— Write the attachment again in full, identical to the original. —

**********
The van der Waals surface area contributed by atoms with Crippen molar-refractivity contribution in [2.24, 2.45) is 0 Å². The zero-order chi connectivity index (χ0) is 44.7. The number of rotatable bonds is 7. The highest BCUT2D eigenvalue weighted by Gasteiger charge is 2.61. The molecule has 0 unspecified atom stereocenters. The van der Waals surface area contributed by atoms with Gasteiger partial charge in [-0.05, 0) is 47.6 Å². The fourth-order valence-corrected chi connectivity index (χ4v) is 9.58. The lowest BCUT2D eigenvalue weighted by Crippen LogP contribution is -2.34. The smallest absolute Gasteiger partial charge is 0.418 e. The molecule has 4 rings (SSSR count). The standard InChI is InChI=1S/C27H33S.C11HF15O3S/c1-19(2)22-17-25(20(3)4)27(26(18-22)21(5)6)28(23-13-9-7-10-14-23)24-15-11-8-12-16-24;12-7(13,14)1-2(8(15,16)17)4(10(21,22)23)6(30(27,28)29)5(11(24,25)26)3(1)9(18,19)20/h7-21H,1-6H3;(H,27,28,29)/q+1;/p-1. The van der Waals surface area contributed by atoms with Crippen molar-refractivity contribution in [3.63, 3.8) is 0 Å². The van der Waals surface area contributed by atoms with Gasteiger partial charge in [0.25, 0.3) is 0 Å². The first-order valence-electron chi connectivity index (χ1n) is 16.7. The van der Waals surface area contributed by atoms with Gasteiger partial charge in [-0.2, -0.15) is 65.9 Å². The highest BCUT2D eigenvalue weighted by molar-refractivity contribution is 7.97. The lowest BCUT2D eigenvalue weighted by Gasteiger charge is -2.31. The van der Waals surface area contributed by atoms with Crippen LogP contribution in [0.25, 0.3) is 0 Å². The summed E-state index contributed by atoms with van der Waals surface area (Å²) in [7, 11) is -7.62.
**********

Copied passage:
The van der Waals surface area contributed by atoms with Crippen molar-refractivity contribution in [2.24, 2.45) is 0 Å². The zero-order chi connectivity index (χ0) is 44.7. The number of rotatable bonds is 7. The highest BCUT2D eigenvalue weighted by Gasteiger charge is 2.61. The molecule has 0 unspecified atom stereocenters. The van der Waals surface area contributed by atoms with Gasteiger partial charge in [-0.05, 0) is 47.6 Å². The fourth-order valence-corrected chi connectivity index (χ4v) is 9.58. The lowest BCUT2D eigenvalue weighted by Crippen LogP contribution is -2.34. The smallest absolute Gasteiger partial charge is 0.418 e. The molecule has 4 rings (SSSR count). The standard InChI is InChI=1S/C27H33S.C11HF15O3S/c1-19(2)22-17-25(20(3)4)27(26(18-22)21(5)6)28(23-13-9-7-10-14-23)24-15-11-8-12-16-24;12-7(13,14)1-2(8(15,16)17)4(10(21,22)23)6(30(27,28)29)5(11(24,25)26)3(1)9(18,19)20/h7-21H,1-6H3;(H,27,28,29)/q+1;/p-1. The van der Waals surface area contributed by atoms with Crippen molar-refractivity contribution in [3.63, 3.8) is 0 Å². The van der Waals surface area contributed by atoms with Gasteiger partial charge in [0.25, 0.3) is 0 Å². The first-order valence-electron chi connectivity index (χ1n) is 16.7. The van der Waals surface area contributed by atoms with Gasteiger partial charge in [-0.2, -0.15) is 65.9 Å². The highest BCUT2D eigenvalue weighted by molar-refractivity contribution is 7.97. The lowest BCUT2D eigenvalue weighted by Gasteiger charge is -2.31. The van der Waals surface area contributed by atoms with Crippen LogP contribution in [0.25, 0.3) is 0 Å². The summed E-state index contributed by atoms with van der Waals surface area (Å²) in [7, 11) is -7.62.